Pentecost and the Power for [Socioeconomic] Reconciliation | Sojourners

Pentecost and the Power for [Socioeconomic] Reconciliation

‘Host pastor’ of the #BlackLivesMatter Freedom Ride. Counselor to large philanthropies. Student of teenage and millennial activists. Leader of state commission advocating policy change. Bail negotiator. Street agitator. Militant mediator. Since the Holy Spirit was poured out onto the streets of Ferguson and St. Louis last August, I’ve been called and challenged to play each of these roles.

Yes. The Holy Spirit. The Spirit that fell at Pentecost as a dynamic demonstration of God’s power to overcome the barriers of language, ethnicity, gender, class, and orientation. The Spirit of hope that caused a community once rebuked for its broken dialect to speak with one voice. The Spirit of holiness that enabled a people dismissed for drunkenness to form the first fruits of the church.

We may have missed it because they because it didn’t wear robes and stoles (rather, hoodies and bandanas). They didn’t sing anthems and hymns (but chanted what some would call obscenities). They weren’t called saints and disciples (instead thugs and outside agitators). But in the week between Michael Brown’s death on Aug. 9 and Gov. Jay Nixon’s state of emergency on Aug. 16, the Spirit was poured upon ‘all flesh,’ and our sons and daughters began to prophesy. What a week! It was a weeklong act of the Spirit, replanting a church in resistance for the work of reconciliation.

Karl Barth’s Church Dogmatics discusses three phases of reconciliation: the world’s reconciliation to God, persons being reconciled to persons, and human beings’ reconciliation within themselves. The diverse social realities of the ethnic Jews gathered on Pentecost and the social disparities in life outcomes and expectancy based upon zip code, race, and ethnicity in the Fergusons and Baltimores of America, call us to consider a fourth phase: socioeconomic reconciliation.

Socioeconomic reconciliation is the removal of gaps in opportunity, achievement, health, thriving, and well-being that exist between groups of people in our nation and world. In the face of myriad breaches of the common human bond and experience, a breakthrough act of the Spirit today would activate and agitate the established church in her ministry: a ministry of socioeconomic reconciliation.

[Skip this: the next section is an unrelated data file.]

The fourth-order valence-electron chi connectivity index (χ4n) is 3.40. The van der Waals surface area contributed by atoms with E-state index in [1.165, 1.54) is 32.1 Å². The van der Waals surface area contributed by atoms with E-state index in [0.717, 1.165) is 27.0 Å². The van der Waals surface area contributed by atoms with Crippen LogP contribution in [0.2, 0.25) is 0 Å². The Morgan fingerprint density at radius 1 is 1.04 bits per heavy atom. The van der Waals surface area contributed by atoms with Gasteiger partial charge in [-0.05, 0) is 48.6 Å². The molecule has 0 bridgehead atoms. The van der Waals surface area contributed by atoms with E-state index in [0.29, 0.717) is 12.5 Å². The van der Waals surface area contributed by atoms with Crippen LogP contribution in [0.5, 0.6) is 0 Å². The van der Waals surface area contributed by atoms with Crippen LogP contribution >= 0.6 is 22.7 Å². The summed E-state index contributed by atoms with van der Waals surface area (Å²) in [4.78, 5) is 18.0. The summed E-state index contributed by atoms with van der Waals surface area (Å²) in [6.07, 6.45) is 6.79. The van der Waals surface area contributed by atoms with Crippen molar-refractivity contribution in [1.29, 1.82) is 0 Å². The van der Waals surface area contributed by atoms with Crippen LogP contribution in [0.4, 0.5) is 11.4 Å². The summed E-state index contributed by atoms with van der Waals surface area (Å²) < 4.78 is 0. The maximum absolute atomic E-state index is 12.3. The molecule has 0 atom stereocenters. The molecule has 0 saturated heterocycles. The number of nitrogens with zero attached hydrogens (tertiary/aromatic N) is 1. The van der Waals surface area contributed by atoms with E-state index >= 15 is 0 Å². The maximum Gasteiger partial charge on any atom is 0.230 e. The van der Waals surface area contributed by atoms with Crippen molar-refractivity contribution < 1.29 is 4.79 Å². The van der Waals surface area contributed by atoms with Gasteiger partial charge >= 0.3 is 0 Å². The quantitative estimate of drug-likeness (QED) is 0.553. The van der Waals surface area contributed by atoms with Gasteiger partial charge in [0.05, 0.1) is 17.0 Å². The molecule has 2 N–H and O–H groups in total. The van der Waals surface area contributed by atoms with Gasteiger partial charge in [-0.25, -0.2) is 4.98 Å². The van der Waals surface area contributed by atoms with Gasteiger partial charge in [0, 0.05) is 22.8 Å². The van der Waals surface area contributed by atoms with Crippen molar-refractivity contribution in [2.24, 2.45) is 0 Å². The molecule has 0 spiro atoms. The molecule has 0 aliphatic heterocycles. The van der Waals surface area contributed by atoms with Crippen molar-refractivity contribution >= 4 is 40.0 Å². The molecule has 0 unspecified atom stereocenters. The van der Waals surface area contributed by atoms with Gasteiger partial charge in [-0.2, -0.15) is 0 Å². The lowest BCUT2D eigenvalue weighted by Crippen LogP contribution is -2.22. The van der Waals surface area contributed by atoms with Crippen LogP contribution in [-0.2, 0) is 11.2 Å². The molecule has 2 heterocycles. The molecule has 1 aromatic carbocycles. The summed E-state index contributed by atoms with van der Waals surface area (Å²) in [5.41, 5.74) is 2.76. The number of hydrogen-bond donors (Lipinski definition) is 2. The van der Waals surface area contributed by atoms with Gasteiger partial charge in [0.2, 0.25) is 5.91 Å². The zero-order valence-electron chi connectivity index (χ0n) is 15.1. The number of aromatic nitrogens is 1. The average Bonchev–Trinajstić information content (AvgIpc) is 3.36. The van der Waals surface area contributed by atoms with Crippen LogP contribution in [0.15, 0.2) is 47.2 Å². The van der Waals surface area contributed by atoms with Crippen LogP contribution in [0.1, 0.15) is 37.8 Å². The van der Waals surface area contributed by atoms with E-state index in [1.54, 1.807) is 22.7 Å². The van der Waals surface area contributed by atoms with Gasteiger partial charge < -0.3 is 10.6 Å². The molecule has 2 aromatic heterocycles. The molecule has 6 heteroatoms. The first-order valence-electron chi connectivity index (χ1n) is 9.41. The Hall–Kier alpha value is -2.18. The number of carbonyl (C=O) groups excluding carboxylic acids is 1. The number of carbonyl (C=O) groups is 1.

The ministry of socioeconomic reconciliation will require a church empowered with tongues of fire and the gift of interpretation. These tongues must speak with a prophetic voice. But we must also have the heart and capacity to translate the words of marginalized communities into the language of policy, power, and program. That is why I thank God for the compelling, confusing roles I’ve been called into over the last nine months. This form of reconciliation requires the church to fulfill of the vocation of the militant mediator, which offers as much renewal in the streets and city hall as we experience in the sanctuary.

It is the Holy Spirit that allows the people at Pentecost to understand one another. This capacity to translate the community’s voice into policy action for social change must be universally affirmed as a charism by the church. As Catholic theologian Robert Schreiter reminds us, reconciliation requires spirituality and strategy. When we marry the two, we make history.

Pentecost, of course, means “fiftieth” and was known as the Festival of Weeks. This summer, on our way to the first anniversary of the outpouring of the Spirit in Ferguson, Mo., we will honor the 50th anniversary of a prior breakthrough for socioeconomic reconciliation. On July 30, 1965, here in Missouri, President Lyndon B. Johnson, signed Medicare and Medicaid programs into law. Exactly seven days later on Aug. 6, he enacted the Voting Rights Act, guaranteeing African Americans the right to vote. What a week. Neither of these critical social reform would have occurred without the acts of an activation of a Spirit-led church. Come Holy Spirit!

Rev. Starsky D. Wilson (@RevStarsky) is President & CEO of Deaconess Foundation, pastor at Saint John’s Church (The Beloved Community), and co-chair of The Ferguson Commission.

Image: Men pray at the site of the destroyed QuickTrip after Officer Darren Wilson's name released, Aug. 15, 2014.  R. Gino Santa Maria /

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